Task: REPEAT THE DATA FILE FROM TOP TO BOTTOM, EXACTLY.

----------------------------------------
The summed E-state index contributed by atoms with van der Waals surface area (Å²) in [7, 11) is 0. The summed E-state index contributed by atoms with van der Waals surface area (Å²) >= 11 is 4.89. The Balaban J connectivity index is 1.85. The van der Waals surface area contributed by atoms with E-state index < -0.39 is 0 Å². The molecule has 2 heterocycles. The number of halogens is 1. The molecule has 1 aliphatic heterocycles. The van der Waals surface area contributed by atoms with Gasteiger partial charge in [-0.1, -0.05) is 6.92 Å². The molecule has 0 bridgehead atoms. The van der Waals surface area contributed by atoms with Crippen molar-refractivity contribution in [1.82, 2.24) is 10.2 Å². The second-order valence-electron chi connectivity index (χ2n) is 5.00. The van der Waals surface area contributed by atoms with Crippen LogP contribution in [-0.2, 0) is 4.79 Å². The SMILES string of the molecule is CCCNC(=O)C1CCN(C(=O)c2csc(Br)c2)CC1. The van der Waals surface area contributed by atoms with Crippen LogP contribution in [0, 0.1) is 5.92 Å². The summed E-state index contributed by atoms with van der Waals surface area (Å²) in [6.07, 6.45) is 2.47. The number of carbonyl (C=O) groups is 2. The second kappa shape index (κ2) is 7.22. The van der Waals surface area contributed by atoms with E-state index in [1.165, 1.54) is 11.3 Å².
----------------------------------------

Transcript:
The summed E-state index contributed by atoms with van der Waals surface area (Å²) in [7, 11) is 0. The summed E-state index contributed by atoms with van der Waals surface area (Å²) >= 11 is 4.89. The Balaban J connectivity index is 1.85. The van der Waals surface area contributed by atoms with E-state index < -0.39 is 0 Å². The molecule has 2 heterocycles. The number of halogens is 1. The molecule has 1 aliphatic heterocycles. The van der Waals surface area contributed by atoms with Gasteiger partial charge in [-0.1, -0.05) is 6.92 Å². The molecule has 0 bridgehead atoms. The van der Waals surface area contributed by atoms with Crippen molar-refractivity contribution in [1.82, 2.24) is 10.2 Å². The second-order valence-electron chi connectivity index (χ2n) is 5.00. The van der Waals surface area contributed by atoms with Crippen LogP contribution in [-0.2, 0) is 4.79 Å². The SMILES string of the molecule is CCCNC(=O)C1CCN(C(=O)c2csc(Br)c2)CC1. The van der Waals surface area contributed by atoms with Crippen LogP contribution in [0, 0.1) is 5.92 Å². The summed E-state index contributed by atoms with van der Waals surface area (Å²) in [6.07, 6.45) is 2.47. The number of carbonyl (C=O) groups is 2. The second kappa shape index (κ2) is 7.22. The van der Waals surface area contributed by atoms with E-state index in [1.165, 1.54) is 11.3 Å².